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Trust Never After

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Máire Wirkkala woke with a start. As anguish tore through her heart, she jumped from the upholstered chair in her bedroom. She must have dozed off after she placed the last item in her bag and dropped into the armchair to rest. Eight days of packing had taken its toll. She slammed her suitcase closed and stretched out next to it on the bed. Her arm swung over her eyes. Would the vision ever leave her mind? Fatigue gripped her body as she pulled herself upright again, keeping tears at bay.


She hated to go home, but what else could she do? She couldn’t pay bills without a job, and jobs were tight in Minneapolis—even for someone with a finance degree. Plus, she no longer had a roommate to share expenses. But it wasn’t so much her predicament which plagued her. It was—stop! She would not think about it again.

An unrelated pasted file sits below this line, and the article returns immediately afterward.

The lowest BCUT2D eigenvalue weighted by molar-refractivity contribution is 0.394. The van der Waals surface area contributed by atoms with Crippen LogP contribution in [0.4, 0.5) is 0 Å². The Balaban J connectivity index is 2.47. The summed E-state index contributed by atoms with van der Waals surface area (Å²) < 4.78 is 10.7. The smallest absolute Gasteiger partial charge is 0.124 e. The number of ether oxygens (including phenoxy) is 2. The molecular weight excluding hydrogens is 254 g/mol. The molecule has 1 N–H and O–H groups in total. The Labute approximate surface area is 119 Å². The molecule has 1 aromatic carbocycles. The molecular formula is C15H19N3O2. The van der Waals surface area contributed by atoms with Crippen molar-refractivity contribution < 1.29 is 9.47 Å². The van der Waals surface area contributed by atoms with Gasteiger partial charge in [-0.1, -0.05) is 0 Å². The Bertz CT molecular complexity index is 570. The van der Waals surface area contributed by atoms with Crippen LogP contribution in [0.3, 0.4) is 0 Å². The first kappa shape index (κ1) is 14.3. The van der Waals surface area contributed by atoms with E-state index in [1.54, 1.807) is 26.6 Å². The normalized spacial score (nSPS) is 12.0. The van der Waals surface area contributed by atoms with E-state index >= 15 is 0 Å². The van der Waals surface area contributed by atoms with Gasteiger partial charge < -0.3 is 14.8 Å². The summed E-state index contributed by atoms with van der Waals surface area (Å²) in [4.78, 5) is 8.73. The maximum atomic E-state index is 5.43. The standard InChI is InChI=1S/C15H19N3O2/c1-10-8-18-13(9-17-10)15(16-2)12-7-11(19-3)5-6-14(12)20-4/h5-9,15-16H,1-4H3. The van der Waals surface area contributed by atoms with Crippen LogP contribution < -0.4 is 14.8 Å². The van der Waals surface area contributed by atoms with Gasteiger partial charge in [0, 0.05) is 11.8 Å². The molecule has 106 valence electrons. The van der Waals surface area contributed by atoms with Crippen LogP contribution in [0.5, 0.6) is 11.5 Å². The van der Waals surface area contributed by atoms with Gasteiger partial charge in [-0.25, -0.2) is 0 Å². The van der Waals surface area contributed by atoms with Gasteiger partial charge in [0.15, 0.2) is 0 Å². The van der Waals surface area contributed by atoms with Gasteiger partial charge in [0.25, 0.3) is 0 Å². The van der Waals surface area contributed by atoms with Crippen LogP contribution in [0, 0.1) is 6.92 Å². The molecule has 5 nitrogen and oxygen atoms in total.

Máire stood and turned to face the window, which looked out from her second-floor apartment to the street in front of the building. The rain had stopped, but the wet pavement matched her cheeks. She grabbed a tissue from the box on her nightstand and dried her face.


As she gazed out, the rain clouds moved on and streaks of coral from the setting sun appeared across the blue sky. How long had she been asleep? She shook her head to clear the heartbreaking vision seeping its way back into her thoughts. Get over it. She was a failure, and that was that. What had she done wrong? Or not done? No. I did the right thing.


Now she’d have to start her career all over in the town where she’d grown up. Mum and Da had been so sweet and understanding about everything. If it hadn’t been for their insistence that she come home and regroup, where might she have wound up?


Her life was in shambles. Would it ever get better? Turning on her heel, Máire marched out of the box-filled room and into the bathroom. Her overnight bag sat on the hamper, the room otherwise devoid of Máire’s personal items.


Tears continued to stream. She dried them with the paper towels she’d placed on the sink and peered into the mirror. “How could I have made such a mess of my life? Well, it’s over now.” It was time to pick up the pieces and start anew. But how could she get over—? She’d never trust any man again.


She shuffled to her bedroom, closed the door, and fell onto the bed. When would this pain stop? She rolled onto her side and curled her legs into a fetal position.

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